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Mobile Phones Kill Sperm?

People have been claiming that mobile phones give you brain cancer for years. According to the National Cancer Institute though, so far studies have not demonstrated “a consistent link between cell phone use and cancers of the brain, nerves, or other tissues of the head or neck.” New research conducted by researchers at the University of Exeter in the UK and recently published in the journal Environment International has revealed that–for men–the real danger lies in keeping your smartphone in your pocket.

Mobile phones emit RF-EMR or radio-frequency electromagnetic radiation. The frequency is produced not only when a cell phone is active but also when the device is idle. As far back as 2009 scientists discovered that RF-EMR from mobile phones negatively impacted the quality of semen in rodents.

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Mobile phones kill sperm?/Image: Wonderlust

This new study, however, focused on human males and their “ability to conceive” with a female.  A UE evolutionary biologist and the lead author of the report, Dr. Fiona Mathews, examined sperm samples from 1,492 subjects. Results indicated that in control groups–men who didn’t keep their mobile phones in their front pockets–“between 50 percent and 85 percent” of their sperm had “normal movement.”

Mathews and company discovered that the proportion dropped on average 8 percentage points when the men were exposed to the RF-EMR from their mobile phones.  Unlike previous pilot studies conducted years ago, the investigative team did not overstep their bounds.  The research indicates that small amounts of the radiation do not cause cell mutation. However, “over a prolonged period of time, RF-EMR can significantly affect a man’s body—especially his sperm.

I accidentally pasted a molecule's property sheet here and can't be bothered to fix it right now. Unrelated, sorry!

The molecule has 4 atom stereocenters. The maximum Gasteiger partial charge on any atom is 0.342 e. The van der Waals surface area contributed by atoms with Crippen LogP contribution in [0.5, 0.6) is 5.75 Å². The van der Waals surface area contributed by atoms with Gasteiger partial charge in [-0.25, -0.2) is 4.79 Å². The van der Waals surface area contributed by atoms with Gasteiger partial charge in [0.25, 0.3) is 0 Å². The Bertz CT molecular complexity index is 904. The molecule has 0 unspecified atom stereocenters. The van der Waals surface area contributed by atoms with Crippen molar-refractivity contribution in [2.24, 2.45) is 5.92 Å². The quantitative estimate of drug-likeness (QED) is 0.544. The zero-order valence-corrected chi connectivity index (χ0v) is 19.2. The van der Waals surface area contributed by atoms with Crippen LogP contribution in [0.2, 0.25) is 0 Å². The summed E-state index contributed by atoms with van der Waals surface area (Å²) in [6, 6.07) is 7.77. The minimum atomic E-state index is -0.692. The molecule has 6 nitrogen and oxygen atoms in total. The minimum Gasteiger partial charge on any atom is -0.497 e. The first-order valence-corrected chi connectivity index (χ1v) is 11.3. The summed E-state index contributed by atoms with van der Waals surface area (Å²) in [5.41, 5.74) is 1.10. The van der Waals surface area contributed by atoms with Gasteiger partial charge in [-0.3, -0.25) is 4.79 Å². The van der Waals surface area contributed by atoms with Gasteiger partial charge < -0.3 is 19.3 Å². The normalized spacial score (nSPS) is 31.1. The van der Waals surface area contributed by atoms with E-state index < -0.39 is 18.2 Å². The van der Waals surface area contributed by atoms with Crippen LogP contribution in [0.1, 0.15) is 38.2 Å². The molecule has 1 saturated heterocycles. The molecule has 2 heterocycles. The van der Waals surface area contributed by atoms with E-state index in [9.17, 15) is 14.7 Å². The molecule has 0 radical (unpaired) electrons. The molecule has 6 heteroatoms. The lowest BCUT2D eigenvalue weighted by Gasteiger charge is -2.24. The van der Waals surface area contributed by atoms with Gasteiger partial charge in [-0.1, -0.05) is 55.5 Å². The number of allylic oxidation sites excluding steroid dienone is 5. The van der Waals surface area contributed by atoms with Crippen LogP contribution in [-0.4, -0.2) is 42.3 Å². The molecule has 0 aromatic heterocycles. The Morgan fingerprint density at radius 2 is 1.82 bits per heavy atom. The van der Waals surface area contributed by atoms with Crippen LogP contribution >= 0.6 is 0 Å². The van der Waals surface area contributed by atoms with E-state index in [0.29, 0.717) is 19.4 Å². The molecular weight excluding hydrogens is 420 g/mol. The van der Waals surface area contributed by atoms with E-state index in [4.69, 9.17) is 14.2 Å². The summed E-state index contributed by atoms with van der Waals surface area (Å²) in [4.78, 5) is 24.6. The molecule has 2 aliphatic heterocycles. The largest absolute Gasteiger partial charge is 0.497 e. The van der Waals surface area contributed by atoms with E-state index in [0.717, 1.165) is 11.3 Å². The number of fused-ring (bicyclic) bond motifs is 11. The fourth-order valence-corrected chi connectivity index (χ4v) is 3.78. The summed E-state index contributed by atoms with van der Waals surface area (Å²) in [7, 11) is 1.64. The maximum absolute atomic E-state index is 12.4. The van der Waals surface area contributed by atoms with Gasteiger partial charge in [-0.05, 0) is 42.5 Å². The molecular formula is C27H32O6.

Mathews concluded: “This study strongly suggests that being exposed to radio-frequency electromagnetic radiation from carrying mobiles in trouser pockets negatively affects sperm quality. This could be particularly important for men already on the borderline of infertility and further research is required to determine the full clinical implications for the general population.”

About Will Phoenix

W. Scott Phoenix, B.A., B.S. was born in Hawaii, raised in Pennsylvania and resides in California. He has been a published writer since 1978. His work has appeared (under various names) in numerous places in print and online including Examiner.com. He is a single parent of three children and has also worked as an actor, singer and teacher. He has been employed by such publications as the Daily Collegian and the Los Angeles Times.